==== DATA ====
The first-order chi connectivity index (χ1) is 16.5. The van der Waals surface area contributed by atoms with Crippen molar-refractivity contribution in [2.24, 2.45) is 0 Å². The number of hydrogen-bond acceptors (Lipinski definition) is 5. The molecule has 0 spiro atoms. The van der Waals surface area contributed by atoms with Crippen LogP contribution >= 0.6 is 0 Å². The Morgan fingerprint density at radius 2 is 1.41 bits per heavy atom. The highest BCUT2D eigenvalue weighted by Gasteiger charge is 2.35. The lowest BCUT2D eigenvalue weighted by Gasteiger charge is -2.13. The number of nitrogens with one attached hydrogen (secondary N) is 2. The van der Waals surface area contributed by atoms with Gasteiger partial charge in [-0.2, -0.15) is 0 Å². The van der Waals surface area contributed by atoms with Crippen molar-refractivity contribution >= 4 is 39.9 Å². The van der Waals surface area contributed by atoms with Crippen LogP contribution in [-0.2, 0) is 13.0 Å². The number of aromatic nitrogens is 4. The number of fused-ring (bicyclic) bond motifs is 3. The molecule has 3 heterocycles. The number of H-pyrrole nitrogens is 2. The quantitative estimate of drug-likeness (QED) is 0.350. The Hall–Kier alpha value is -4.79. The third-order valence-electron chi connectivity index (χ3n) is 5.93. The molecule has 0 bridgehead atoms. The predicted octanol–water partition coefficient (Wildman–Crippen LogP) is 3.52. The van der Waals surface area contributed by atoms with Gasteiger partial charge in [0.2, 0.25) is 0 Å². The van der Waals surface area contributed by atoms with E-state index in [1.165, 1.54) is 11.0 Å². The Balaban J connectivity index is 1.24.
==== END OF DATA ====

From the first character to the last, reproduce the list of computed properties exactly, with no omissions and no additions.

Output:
The first-order chi connectivity index (χ1) is 16.5. The van der Waals surface area contributed by atoms with Crippen molar-refractivity contribution in [2.24, 2.45) is 0 Å². The number of hydrogen-bond acceptors (Lipinski definition) is 5. The molecule has 0 spiro atoms. The van der Waals surface area contributed by atoms with Crippen LogP contribution >= 0.6 is 0 Å². The Morgan fingerprint density at radius 2 is 1.41 bits per heavy atom. The highest BCUT2D eigenvalue weighted by Gasteiger charge is 2.35. The lowest BCUT2D eigenvalue weighted by Gasteiger charge is -2.13. The number of nitrogens with one attached hydrogen (secondary N) is 2. The van der Waals surface area contributed by atoms with Gasteiger partial charge in [-0.2, -0.15) is 0 Å². The van der Waals surface area contributed by atoms with Crippen molar-refractivity contribution >= 4 is 39.9 Å². The van der Waals surface area contributed by atoms with Crippen LogP contribution in [-0.2, 0) is 13.0 Å². The number of aromatic nitrogens is 4. The number of fused-ring (bicyclic) bond motifs is 3. The molecule has 3 heterocycles. The number of H-pyrrole nitrogens is 2. The quantitative estimate of drug-likeness (QED) is 0.350. The Hall–Kier alpha value is -4.79. The third-order valence-electron chi connectivity index (χ3n) is 5.93. The molecule has 0 bridgehead atoms. The predicted octanol–water partition coefficient (Wildman–Crippen LogP) is 3.52. The van der Waals surface area contributed by atoms with Gasteiger partial charge in [0.2, 0.25) is 0 Å². The van der Waals surface area contributed by atoms with E-state index in [1.165, 1.54) is 11.0 Å². The Balaban J connectivity index is 1.24.